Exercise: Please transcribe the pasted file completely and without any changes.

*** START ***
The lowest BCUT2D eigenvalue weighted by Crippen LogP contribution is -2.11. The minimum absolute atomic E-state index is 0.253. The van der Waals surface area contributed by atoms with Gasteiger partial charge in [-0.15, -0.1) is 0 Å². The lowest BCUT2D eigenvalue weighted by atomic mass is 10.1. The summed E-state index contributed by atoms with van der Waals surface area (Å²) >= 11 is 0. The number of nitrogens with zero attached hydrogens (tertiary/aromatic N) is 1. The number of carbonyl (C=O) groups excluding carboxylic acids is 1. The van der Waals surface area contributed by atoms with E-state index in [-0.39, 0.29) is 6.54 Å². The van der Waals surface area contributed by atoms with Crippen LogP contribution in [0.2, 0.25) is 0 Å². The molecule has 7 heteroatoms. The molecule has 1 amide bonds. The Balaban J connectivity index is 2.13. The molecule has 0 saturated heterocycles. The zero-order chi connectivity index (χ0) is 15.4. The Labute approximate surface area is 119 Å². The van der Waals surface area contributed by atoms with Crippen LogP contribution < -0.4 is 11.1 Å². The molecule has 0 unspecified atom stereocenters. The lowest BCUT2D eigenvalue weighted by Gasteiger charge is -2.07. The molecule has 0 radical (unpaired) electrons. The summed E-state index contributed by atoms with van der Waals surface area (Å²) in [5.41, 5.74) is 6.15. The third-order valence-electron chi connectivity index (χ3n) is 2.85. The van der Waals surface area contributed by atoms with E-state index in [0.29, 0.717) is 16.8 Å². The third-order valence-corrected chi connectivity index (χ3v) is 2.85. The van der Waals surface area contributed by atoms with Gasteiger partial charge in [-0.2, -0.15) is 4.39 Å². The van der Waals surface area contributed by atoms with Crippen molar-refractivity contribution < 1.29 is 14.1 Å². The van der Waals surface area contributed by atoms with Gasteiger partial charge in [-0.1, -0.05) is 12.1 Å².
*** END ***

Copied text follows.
The lowest BCUT2D eigenvalue weighted by Crippen LogP contribution is -2.11. The minimum absolute atomic E-state index is 0.253. The van der Waals surface area contributed by atoms with Gasteiger partial charge in [-0.15, -0.1) is 0 Å². The lowest BCUT2D eigenvalue weighted by atomic mass is 10.1. The summed E-state index contributed by atoms with van der Waals surface area (Å²) >= 11 is 0. The number of nitrogens with zero attached hydrogens (tertiary/aromatic N) is 1. The number of carbonyl (C=O) groups excluding carboxylic acids is 1. The van der Waals surface area contributed by atoms with E-state index in [-0.39, 0.29) is 6.54 Å². The van der Waals surface area contributed by atoms with Crippen LogP contribution in [0.2, 0.25) is 0 Å². The molecule has 7 heteroatoms. The molecule has 1 amide bonds. The Balaban J connectivity index is 2.13. The molecule has 0 saturated heterocycles. The zero-order chi connectivity index (χ0) is 15.4. The Labute approximate surface area is 119 Å². The van der Waals surface area contributed by atoms with Crippen LogP contribution < -0.4 is 11.1 Å². The molecule has 0 unspecified atom stereocenters. The lowest BCUT2D eigenvalue weighted by Gasteiger charge is -2.07. The molecule has 0 radical (unpaired) electrons. The summed E-state index contributed by atoms with van der Waals surface area (Å²) in [5.41, 5.74) is 6.15. The third-order valence-electron chi connectivity index (χ3n) is 2.85. The van der Waals surface area contributed by atoms with E-state index in [0.29, 0.717) is 16.8 Å². The third-order valence-corrected chi connectivity index (χ3v) is 2.85. The van der Waals surface area contributed by atoms with Gasteiger partial charge in [-0.2, -0.15) is 4.39 Å². The van der Waals surface area contributed by atoms with Crippen molar-refractivity contribution < 1.29 is 14.1 Å². The van der Waals surface area contributed by atoms with Gasteiger partial charge in [-0.1, -0.05) is 12.1 Å².